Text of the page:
After the biggest fall in prices in 80 years, families have now been warned to expect higher prices and rising mortgage repayments.
Inflation figures released by the Central Statistics Office (CSO) show prices have dropped by 5pc -- but that this was largely due to falling mortgage repayments.
The level of deflation is the largest recorded since the 1920s.
Economists warned households last night that the trend was unlikely to continue, meaning that prices would inflate this year again.
Deirdre Ryan, an economist with Goodbody Stockbrokers, said the fall in prices would ease as the year went on, with inflation likely to return by the end of the year.
Households are already suffering through negative equity on the value of their homes and negative income as they borrow money to pay for day-to-day spending.
Homeowners were given a reprieve yesterday when the European Central Bank (ECB) left interest rates unchanged, but struggling banks and financial institutions are likely to raise mortgage rates as early as March.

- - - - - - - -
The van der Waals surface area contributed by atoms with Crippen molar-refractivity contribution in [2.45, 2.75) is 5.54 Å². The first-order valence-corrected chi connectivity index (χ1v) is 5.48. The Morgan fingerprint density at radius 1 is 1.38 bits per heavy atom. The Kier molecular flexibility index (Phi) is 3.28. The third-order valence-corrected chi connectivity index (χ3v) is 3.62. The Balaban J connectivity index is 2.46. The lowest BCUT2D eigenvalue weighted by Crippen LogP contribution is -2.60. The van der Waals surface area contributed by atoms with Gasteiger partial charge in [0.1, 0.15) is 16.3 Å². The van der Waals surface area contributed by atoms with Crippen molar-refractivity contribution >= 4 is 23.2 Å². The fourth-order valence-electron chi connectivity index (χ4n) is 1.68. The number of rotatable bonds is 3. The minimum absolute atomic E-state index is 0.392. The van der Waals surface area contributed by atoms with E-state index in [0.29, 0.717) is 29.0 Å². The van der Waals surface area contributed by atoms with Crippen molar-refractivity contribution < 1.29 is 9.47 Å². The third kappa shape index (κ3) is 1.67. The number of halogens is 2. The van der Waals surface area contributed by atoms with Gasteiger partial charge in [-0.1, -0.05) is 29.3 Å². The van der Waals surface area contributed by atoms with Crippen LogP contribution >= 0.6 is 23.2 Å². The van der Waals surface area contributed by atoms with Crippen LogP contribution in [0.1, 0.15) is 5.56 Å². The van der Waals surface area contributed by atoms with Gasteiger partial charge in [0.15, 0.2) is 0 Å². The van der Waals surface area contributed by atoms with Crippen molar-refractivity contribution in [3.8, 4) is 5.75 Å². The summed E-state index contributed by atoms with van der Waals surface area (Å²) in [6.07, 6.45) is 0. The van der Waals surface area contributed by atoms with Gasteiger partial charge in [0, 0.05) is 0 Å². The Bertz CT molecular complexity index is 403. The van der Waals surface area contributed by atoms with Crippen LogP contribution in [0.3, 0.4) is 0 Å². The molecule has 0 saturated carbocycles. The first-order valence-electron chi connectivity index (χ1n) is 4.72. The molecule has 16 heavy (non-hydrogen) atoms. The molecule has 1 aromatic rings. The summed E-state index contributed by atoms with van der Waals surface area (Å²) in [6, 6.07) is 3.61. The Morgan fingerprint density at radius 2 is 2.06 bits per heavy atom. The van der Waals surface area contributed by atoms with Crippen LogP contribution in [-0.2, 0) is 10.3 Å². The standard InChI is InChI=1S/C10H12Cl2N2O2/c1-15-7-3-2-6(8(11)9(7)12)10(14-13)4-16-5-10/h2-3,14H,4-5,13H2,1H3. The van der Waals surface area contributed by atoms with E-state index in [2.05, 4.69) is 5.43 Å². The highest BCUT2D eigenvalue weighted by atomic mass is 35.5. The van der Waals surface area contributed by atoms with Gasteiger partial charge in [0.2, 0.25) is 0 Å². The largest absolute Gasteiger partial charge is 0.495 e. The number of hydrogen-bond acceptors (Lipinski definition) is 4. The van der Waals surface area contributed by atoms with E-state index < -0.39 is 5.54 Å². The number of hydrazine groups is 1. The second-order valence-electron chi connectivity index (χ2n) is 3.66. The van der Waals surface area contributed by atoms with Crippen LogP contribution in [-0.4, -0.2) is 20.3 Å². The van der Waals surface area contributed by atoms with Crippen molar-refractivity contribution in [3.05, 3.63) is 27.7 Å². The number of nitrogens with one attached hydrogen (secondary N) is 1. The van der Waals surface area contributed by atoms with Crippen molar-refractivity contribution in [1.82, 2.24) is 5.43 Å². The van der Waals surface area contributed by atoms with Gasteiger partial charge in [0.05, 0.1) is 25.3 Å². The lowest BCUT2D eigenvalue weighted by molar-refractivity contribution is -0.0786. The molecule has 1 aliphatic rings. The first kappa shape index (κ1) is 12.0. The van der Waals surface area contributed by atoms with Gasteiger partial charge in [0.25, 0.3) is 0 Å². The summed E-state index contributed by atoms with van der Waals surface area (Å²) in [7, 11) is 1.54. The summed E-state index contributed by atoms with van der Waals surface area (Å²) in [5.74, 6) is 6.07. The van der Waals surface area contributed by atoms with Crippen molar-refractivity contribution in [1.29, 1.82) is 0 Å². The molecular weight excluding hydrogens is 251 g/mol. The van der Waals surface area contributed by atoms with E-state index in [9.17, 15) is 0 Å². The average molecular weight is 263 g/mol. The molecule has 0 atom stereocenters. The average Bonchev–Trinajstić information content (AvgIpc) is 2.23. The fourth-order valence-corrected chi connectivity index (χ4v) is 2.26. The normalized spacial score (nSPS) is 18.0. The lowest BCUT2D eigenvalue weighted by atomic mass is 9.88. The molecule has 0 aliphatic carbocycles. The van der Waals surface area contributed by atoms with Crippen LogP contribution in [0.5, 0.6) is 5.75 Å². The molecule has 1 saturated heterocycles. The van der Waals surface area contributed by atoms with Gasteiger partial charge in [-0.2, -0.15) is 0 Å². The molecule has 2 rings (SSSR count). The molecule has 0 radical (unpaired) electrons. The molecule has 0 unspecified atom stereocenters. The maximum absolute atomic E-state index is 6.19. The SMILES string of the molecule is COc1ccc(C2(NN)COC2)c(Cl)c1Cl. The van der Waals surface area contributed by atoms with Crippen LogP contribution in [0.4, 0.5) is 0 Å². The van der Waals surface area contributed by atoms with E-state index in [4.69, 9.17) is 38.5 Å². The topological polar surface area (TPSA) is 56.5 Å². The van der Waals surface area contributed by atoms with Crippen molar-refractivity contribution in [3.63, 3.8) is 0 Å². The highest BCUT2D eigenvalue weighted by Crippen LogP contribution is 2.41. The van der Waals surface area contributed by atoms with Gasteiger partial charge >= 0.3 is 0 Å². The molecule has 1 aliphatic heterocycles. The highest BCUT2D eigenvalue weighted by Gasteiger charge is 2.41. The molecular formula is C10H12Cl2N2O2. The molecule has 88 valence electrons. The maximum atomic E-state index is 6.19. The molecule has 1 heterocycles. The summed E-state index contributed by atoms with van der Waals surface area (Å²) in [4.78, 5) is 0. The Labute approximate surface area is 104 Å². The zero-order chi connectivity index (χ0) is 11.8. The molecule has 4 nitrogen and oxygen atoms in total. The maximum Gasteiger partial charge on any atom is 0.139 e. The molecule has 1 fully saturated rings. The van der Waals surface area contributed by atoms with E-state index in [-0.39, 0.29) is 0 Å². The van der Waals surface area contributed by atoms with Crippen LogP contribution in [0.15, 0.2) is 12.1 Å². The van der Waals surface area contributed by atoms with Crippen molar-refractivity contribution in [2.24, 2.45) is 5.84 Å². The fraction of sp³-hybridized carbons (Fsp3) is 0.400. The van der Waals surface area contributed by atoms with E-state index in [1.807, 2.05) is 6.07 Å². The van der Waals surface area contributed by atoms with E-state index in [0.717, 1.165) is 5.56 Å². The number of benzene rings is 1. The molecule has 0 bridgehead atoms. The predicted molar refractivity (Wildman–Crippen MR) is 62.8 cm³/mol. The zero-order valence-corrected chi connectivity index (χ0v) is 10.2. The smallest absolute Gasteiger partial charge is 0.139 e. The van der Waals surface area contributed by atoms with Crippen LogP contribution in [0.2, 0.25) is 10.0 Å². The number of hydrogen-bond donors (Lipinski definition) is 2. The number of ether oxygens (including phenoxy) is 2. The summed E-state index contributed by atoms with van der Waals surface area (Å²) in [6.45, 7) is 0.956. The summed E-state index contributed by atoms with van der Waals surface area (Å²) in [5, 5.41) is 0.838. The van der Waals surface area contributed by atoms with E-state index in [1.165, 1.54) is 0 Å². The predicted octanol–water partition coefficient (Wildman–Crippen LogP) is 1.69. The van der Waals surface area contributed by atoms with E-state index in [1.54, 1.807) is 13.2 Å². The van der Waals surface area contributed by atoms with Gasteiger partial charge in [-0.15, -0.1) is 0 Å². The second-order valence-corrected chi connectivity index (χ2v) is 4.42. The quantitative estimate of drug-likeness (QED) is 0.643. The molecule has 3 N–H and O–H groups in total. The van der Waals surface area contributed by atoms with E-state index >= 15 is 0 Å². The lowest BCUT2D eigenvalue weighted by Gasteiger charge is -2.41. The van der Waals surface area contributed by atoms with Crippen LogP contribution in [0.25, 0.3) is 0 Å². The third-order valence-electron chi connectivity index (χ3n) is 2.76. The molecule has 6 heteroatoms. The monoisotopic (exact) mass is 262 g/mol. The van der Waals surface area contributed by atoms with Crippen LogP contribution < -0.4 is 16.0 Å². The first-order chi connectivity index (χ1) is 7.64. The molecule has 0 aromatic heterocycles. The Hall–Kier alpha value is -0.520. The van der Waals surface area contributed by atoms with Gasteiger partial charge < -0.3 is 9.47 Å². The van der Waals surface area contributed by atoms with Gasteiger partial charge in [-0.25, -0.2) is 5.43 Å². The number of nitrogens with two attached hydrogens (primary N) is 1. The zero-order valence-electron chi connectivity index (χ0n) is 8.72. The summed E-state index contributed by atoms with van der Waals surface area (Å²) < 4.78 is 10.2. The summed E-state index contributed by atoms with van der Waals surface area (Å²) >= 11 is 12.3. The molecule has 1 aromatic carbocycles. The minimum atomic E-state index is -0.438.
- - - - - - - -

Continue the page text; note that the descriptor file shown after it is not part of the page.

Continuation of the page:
Mortgage interest rates fell by 40pc last year as the ECB tried to relieve the pressure on economies and currently stand at a record low of 1pc.
After the ECB meeting, president Jean-Claude Trichet described the interest rate of 1pc as "appropriate".
This rate is expected to remain unchanged until at least August, with most economies predicted to be out of recession by the second half of the year.
It will be worrying times for people on tracker mortgages, who see their repayments change along with the ECB rate.
Thousands of homeowners on variable mortgages are in a precarious position as lenders can raise rates irrespective of what the ECB does.
The CSO figures show a marked decrease in the prices paid for clothes, rent, cars and hotels. However 2009, saw hospital and education prices rising by more than 10pc.
Transport cost were another area of the economy which saw price increases during the recession with a 13pc rise in air fares, a 12pc rise in bus fares and an increase in rail fares of 8pc.